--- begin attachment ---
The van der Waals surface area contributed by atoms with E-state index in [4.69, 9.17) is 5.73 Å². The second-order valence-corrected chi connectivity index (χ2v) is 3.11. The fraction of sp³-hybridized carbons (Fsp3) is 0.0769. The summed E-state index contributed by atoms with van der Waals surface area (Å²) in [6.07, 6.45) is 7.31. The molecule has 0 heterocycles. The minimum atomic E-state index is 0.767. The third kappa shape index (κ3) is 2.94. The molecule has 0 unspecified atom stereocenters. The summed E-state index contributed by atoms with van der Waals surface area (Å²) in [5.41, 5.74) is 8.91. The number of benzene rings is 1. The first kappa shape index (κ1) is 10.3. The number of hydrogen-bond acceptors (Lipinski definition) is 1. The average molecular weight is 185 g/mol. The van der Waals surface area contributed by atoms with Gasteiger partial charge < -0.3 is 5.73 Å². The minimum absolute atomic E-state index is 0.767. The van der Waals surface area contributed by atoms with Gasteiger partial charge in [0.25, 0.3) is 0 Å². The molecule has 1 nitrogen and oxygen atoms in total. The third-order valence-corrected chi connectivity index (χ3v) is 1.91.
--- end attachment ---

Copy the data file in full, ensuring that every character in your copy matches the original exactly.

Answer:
The van der Waals surface area contributed by atoms with E-state index in [4.69, 9.17) is 5.73 Å². The second-order valence-corrected chi connectivity index (χ2v) is 3.11. The fraction of sp³-hybridized carbons (Fsp3) is 0.0769. The summed E-state index contributed by atoms with van der Waals surface area (Å²) in [6.07, 6.45) is 7.31. The molecule has 0 heterocycles. The minimum atomic E-state index is 0.767. The third kappa shape index (κ3) is 2.94. The molecule has 0 unspecified atom stereocenters. The summed E-state index contributed by atoms with van der Waals surface area (Å²) in [5.41, 5.74) is 8.91. The number of benzene rings is 1. The first kappa shape index (κ1) is 10.3. The number of hydrogen-bond acceptors (Lipinski definition) is 1. The average molecular weight is 185 g/mol. The van der Waals surface area contributed by atoms with Gasteiger partial charge < -0.3 is 5.73 Å². The minimum absolute atomic E-state index is 0.767. The van der Waals surface area contributed by atoms with Gasteiger partial charge in [0.25, 0.3) is 0 Å². The molecule has 1 nitrogen and oxygen atoms in total. The third-order valence-corrected chi connectivity index (χ3v) is 1.91.